Thinking Of Co-Signing For A Loan? Read This FirstWritten by Roy Thomsitt
It is quite common for someone, who is having trouble getting credit, to approach a friend or relative to act as a guarantor or co-signatory for a loan. They've seen that new car they would dearly love, but have one problem. For one reason or another they are a credit risk, and cannot get a car loan on their own. It may seem simple when they say that all you have to do is sign. That's it! The trouble is, that is only beginning; at least, if things go wrong, signing for loan is not "all you have to do."
The Reality Of Co-Signing A Loan - What You Should Know
Before you finally co-sign that loan application, there are a few things you ought to know. In reality, it is not just a matter of signing loan application. You will be entering a serious loan transaction, in which you will have responsibilities, just as if you were applying for loan yourself. If your friend does not keep up repayments on that car, or other, loan, lender will seek best way to get money. Their first port of call? You!
If you are asked to co-sign a loan application, here are a few points for you to take into account. Stop and think about them. Ignoring them could lead you to lose a lot of money yourself, and possibly fall out with your friend.
1. Your Friend Is Probably A High Credit Risk
If someone is asking you to co-sign a loan, that means that lender is unwilling to take a risk on them on their own. This means that their past credit performance has been so bad that lender doesn’t believe your friend will pay back loan. Do you want to be fall guy; one who carries risk? You are not a professional lender, and your judgement may be impaired because this is a friend.
2. Impact On Your Credit Report
You have probably worked hard and responsibly to keep your credit report clean. Your friend would benefit from that if you co-sign loan, but did you know that if your friend becomes delinquent with his payments, it could affect your credit report? All your good work down drain because of your trying to help a friend.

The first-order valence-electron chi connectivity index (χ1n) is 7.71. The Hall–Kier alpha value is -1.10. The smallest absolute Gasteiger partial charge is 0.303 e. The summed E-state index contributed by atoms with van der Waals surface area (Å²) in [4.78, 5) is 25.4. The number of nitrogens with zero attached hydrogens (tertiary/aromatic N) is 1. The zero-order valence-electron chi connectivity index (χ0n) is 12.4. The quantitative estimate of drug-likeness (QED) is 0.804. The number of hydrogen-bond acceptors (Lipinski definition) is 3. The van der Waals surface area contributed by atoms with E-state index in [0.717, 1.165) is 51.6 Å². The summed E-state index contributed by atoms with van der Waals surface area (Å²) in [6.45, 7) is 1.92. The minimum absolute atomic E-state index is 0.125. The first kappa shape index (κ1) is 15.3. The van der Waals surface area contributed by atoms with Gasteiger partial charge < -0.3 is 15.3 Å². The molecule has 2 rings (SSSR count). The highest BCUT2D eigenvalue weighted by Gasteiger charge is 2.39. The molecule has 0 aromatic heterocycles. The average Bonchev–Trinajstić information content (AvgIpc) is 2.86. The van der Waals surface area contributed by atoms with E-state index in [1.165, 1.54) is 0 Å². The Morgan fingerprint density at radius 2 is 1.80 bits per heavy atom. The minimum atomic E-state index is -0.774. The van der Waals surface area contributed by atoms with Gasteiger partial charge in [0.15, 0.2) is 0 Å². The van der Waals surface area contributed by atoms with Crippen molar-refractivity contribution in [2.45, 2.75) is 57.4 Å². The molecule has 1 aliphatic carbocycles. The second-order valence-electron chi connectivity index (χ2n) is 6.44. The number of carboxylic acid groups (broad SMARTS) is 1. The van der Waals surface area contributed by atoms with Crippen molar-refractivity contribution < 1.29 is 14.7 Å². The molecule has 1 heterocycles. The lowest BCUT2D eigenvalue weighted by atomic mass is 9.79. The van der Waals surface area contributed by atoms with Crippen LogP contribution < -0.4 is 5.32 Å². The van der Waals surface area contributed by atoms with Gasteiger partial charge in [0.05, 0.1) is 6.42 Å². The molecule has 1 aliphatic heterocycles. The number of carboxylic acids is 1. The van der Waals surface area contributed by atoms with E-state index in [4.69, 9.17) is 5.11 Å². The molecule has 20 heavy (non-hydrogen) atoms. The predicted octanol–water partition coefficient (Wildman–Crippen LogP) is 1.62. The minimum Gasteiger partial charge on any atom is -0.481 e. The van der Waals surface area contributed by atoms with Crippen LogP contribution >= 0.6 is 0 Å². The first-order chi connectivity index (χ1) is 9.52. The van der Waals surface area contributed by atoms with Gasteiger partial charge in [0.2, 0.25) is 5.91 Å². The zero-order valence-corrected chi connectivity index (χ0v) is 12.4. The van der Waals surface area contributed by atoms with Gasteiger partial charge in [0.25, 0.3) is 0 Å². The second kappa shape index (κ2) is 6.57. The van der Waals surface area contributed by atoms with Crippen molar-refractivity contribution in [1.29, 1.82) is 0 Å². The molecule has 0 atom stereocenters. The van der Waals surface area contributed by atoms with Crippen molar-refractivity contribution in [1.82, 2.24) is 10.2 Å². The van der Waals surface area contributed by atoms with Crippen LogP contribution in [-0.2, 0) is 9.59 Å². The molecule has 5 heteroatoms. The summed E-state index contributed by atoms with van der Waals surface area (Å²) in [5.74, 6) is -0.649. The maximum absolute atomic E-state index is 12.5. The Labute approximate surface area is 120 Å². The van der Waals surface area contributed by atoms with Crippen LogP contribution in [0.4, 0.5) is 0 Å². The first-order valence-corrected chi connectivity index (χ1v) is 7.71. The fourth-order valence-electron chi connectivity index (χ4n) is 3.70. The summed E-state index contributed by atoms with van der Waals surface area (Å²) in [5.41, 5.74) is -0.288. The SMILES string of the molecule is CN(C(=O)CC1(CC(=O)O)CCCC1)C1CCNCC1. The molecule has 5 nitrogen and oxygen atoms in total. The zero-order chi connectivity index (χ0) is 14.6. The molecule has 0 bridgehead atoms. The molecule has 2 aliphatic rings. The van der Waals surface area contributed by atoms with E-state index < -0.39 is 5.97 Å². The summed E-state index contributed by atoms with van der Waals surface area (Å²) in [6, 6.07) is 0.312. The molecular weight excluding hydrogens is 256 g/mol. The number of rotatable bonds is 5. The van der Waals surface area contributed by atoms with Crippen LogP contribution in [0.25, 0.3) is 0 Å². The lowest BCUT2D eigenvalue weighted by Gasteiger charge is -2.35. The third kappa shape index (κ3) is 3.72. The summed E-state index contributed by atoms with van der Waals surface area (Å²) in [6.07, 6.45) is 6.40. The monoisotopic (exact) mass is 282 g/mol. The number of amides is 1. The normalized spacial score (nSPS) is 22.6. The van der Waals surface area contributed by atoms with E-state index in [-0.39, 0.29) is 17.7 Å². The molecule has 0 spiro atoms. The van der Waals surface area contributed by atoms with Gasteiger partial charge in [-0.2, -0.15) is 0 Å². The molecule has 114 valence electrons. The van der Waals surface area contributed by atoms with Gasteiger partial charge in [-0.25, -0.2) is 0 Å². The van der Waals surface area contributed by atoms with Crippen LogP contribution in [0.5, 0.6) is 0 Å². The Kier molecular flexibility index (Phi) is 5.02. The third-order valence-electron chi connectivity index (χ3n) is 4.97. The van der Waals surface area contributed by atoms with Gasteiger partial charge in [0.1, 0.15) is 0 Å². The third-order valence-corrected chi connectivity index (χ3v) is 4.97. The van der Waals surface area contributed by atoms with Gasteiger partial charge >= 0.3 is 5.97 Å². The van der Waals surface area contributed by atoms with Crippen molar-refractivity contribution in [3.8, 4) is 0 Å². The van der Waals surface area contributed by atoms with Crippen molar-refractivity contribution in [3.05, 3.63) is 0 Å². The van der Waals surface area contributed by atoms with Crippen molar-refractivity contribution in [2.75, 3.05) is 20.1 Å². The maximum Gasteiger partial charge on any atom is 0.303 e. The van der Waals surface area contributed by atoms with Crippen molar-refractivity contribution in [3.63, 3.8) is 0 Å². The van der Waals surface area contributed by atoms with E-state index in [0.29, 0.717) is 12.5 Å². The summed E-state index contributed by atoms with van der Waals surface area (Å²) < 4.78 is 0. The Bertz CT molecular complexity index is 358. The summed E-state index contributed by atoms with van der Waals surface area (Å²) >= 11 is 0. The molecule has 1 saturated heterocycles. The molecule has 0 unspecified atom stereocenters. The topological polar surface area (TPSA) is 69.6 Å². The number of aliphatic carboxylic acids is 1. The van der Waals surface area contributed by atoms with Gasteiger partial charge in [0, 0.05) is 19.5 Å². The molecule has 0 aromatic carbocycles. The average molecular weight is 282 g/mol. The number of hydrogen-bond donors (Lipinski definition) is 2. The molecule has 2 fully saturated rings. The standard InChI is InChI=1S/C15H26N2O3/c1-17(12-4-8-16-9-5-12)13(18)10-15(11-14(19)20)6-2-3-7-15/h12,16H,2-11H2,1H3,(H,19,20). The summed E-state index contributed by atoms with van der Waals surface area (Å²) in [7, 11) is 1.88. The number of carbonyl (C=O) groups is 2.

Refinance Mortgage Loan – Tips On Refinancing Your Home MortgageWritten by Carrie Reeder
Refinancing your home mortgage can come with some great perks. If you do it with no money out of pocket, you can skip one to three mortgage payments. You can save money on your payment or pay off your entire mortgage faster when you have better terms. Here are a few things to pay attention to when you refinance your mortgage loan, to make sure that you don’t overlook anything that you might regret, or that can cause you problems later:
1. Apply for a pre-approval to many different lenders to make sure you are getting lowest rate possible. When you do this, make sure that with initial pre-approval application, lender is not pulling your credit history. You will want to reserve your credit pull for lender that you are most likely to work with. You can decide that after you have gone through preliminary pre-approval process with a few lenders. Each time your credit is pulled, it docks your credit score just a little. If you have too many inquiries, it could keep you from refinancing your mortgage loan with lowest rate possible. When you pre-apply for home mortgage loans online, most lenders or mortgage service companies will not initially pull your credit. Check for information about this on their website. They will usually tell you whether or not they are going to pull your credit. Also, if on application you do not give them your social security number, they cannot pull your credit. If, on application, they ask you to describe your credit, they are probably not pulling your credit.